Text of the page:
Top 10 Home Insurance Myths – Debunked

1.

All water losses to my home are covered.

If a pipe bursts in your kitchen or rain comes in through a wind-damaged roof, you are covered.  Unfortunately for Oregonians, most policies exclude damage for:

  • Flood (including surface water, waves, tidal water, overflow of a body of water, or spray from any of these).  Flood insurance is available through the National Flood Insurance Program; contact Culley Insurance Group for information.
  • Water or waterborne material that backs up through sewers or drains.  Most insurance companies provide limited coverage for an additional premium; ask your agent for more information on coverage and cost.
  • Below-ground water or waterborne material (including water that exerts pressure on or leaks through a building, sidewalk, driveway, foundation, or other structure).  Since this is not covered, you should regularly inspect gutters, downspouts, drainage systems, and outdoor irrigation systems to prevent this type of loss.

2.

My insurance company can’t refuse to insure me because of the breed of dog that I own.

Actually, it can.  Dog bite claims can be quite expensive.  Some insurers choose not to provide insurance to homeowners who own a breed with a history that suggests a dog bite claim is more likely.

3.

If my neighbor’s tree falls on my house, his insurance will pay for the repairs.

Maybe.  If your neighbor knew (or should have known) that the tree was dying, or there was a reasonable chance it would fall, then his insurance would pay.  However, if a windstorm blows over a perfectly healthy tree, your neighbor’s insurance company may deny your claim because your neighbor did nothing wrong, or cause your loss.  In that case, your own policy would cover the damage after you pay your deductible.

4.

If my insurance company can’t legally cancel my coverage for one claim, it cannot raise my rates either.

While your insurance company cannot cancel you for making one claim, many companies do offer lower rates to policyholders who have never had a claim.  If a claim is made, your rate may change.  Because homeowners insurance rates are based on the cost to rebuild your home if you have a loss, rates are likely to increase over time as the cost of rebuilding increases.

5.

Homeowner insurance covers expensive jewelry, coin collections, and gun collections in full.

Most homeowner policies provide personal property coverage, but there are special limits for some classes of property.  Jewelry, for example, might be limited to $1,500.  Money and coin collections can have limits as low as $200.  Guns and other classes of property may also be limited.  Periodically review your coverage with your agent or customer service representative to be sure you have adequate insurance for your special items.  If not, you can consider buying higher limits or specific endorsements.

6.

If  I injure someone while riding my motorized scooter, the liability coverage in my homeowners policy will pay the claim.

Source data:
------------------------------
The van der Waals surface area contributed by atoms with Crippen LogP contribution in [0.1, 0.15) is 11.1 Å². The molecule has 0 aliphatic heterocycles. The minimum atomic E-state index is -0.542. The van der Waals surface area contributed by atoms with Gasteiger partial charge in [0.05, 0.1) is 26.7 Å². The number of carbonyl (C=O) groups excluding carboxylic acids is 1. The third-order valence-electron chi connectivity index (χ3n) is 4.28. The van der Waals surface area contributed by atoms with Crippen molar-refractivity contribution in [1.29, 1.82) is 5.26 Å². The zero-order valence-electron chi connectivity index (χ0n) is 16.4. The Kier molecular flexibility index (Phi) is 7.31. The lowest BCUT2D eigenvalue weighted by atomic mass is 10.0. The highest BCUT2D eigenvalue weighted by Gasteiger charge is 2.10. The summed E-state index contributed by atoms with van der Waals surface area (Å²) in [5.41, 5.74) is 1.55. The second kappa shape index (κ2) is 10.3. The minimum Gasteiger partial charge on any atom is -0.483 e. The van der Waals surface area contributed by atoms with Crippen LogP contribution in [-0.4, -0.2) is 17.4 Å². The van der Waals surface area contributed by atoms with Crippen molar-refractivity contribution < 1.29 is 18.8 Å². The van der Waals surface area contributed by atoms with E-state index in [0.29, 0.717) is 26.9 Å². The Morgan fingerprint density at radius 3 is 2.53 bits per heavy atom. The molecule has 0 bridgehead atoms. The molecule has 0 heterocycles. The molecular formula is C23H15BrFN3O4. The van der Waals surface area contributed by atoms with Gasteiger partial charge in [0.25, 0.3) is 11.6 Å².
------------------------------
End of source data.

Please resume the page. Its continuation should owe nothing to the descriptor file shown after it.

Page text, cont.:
The great thing about liability coverage is that it offers protection beyond injuries that occur on your property, from your dog biting the mail carrier to property damage caused by your actions.  However, liability arising from the use of a motorized vehicle – even if its just a scooter or a Segway – is not included.  You need to buy specific coverage for that.

7.

My homeowners policy will pay for landslide damage to my hillside home.

Surprisingly, homeowners policies do not cover damage caused by earth movement.  Earthquake coverage is available for an additional premium.  While there is specialty coverage available for landslides, it is expensive and difficult to find.  If your home is on a hillside contact Culley Insurance Group to find an appropriate carrier who will offer coverage for landslides.

8.

It’s not the insurance company’s business whether I maintain my home and property.

Homeowners insurance covers your losses from certain risks, including fire, windstorm, or theft.  If poor maintenance increases those risks, your insurance company may opt to discontinue your coverage.  Of course, it must notify you first and, in that case, you might be able to work with your insurer to correct the maintenance issues and keep your coverage.

9.

My house is siting empty while I try to sell it, but I’m not worried because my insurance will cover any damage that might occur.

Check your policy.  Most insurers exclude certain losses if your house is vacant or unoccupied for a period of time.  Vandalism and malicious mischief, for example, are typically excluded after 60 days.  Damage caused by frozen plumbing, heating, or air conditioning systems may not be covered unless you maintain heat in the building or drain the pipes.  Because most companies choose to insure properties that are occupied, your insurance company may even choose to discontinue your coverage.

10.

The collector car I have stored in my garage is covered by my homeowners insurance.

Homeowners policies usually don’t cover motor vehicles.  If you have a collector car your want covered, you need to get a policy from a specialty insurer.  We work with specialty insurance companies to insure collector vehicles.  Contact Culley Insurance Group to learn more about your options.

For more information contact Culley Insurance Group:

Oregon Office: (541) 550-7075
Hawaii Office: (808) 419-7099

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